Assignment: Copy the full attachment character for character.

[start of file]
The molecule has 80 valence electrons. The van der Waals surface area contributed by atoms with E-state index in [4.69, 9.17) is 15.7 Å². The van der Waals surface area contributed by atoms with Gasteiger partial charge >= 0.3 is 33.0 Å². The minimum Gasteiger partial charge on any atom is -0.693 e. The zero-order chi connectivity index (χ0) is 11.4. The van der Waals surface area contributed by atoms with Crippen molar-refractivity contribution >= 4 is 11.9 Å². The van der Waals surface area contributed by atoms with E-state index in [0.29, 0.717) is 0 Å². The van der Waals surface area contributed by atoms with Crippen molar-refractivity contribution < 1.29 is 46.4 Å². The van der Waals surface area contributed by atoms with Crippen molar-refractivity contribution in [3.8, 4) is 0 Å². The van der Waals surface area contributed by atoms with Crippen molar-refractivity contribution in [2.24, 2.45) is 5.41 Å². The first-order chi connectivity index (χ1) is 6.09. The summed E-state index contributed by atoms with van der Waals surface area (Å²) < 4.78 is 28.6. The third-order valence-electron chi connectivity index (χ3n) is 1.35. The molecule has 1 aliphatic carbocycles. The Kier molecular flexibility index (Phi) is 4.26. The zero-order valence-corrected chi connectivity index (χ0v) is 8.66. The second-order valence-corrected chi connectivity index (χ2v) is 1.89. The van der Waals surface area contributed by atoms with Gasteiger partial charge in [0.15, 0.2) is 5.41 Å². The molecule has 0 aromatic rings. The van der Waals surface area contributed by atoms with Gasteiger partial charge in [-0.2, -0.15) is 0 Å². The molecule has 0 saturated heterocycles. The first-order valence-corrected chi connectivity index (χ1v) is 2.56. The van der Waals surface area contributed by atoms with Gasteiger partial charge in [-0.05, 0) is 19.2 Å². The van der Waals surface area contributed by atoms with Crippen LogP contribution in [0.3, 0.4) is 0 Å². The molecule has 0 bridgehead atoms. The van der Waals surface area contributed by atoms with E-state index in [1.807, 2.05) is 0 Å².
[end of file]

The molecule has 80 valence electrons. The van der Waals surface area contributed by atoms with E-state index in [4.69, 9.17) is 15.7 Å². The van der Waals surface area contributed by atoms with Gasteiger partial charge >= 0.3 is 33.0 Å². The minimum Gasteiger partial charge on any atom is -0.693 e. The zero-order chi connectivity index (χ0) is 11.4. The van der Waals surface area contributed by atoms with Crippen molar-refractivity contribution >= 4 is 11.9 Å². The van der Waals surface area contributed by atoms with E-state index in [0.29, 0.717) is 0 Å². The van der Waals surface area contributed by atoms with Crippen molar-refractivity contribution < 1.29 is 46.4 Å². The van der Waals surface area contributed by atoms with Crippen molar-refractivity contribution in [3.8, 4) is 0 Å². The van der Waals surface area contributed by atoms with Crippen molar-refractivity contribution in [2.24, 2.45) is 5.41 Å². The first-order chi connectivity index (χ1) is 6.09. The summed E-state index contributed by atoms with van der Waals surface area (Å²) < 4.78 is 28.6. The third-order valence-electron chi connectivity index (χ3n) is 1.35. The molecule has 1 aliphatic carbocycles. The Kier molecular flexibility index (Phi) is 4.26. The zero-order valence-corrected chi connectivity index (χ0v) is 8.66. The second-order valence-corrected chi connectivity index (χ2v) is 1.89. The van der Waals surface area contributed by atoms with Gasteiger partial charge in [0.15, 0.2) is 5.41 Å². The molecule has 0 aromatic rings. The van der Waals surface area contributed by atoms with Gasteiger partial charge in [-0.2, -0.15) is 0 Å². The molecule has 0 saturated heterocycles. The first-order valence-corrected chi connectivity index (χ1v) is 2.56. The van der Waals surface area contributed by atoms with Gasteiger partial charge in [-0.05, 0) is 19.2 Å². The van der Waals surface area contributed by atoms with Crippen LogP contribution in [0.3, 0.4) is 0 Å². The molecule has 0 bridgehead atoms. The van der Waals surface area contributed by atoms with E-state index in [1.807, 2.05) is 0 Å².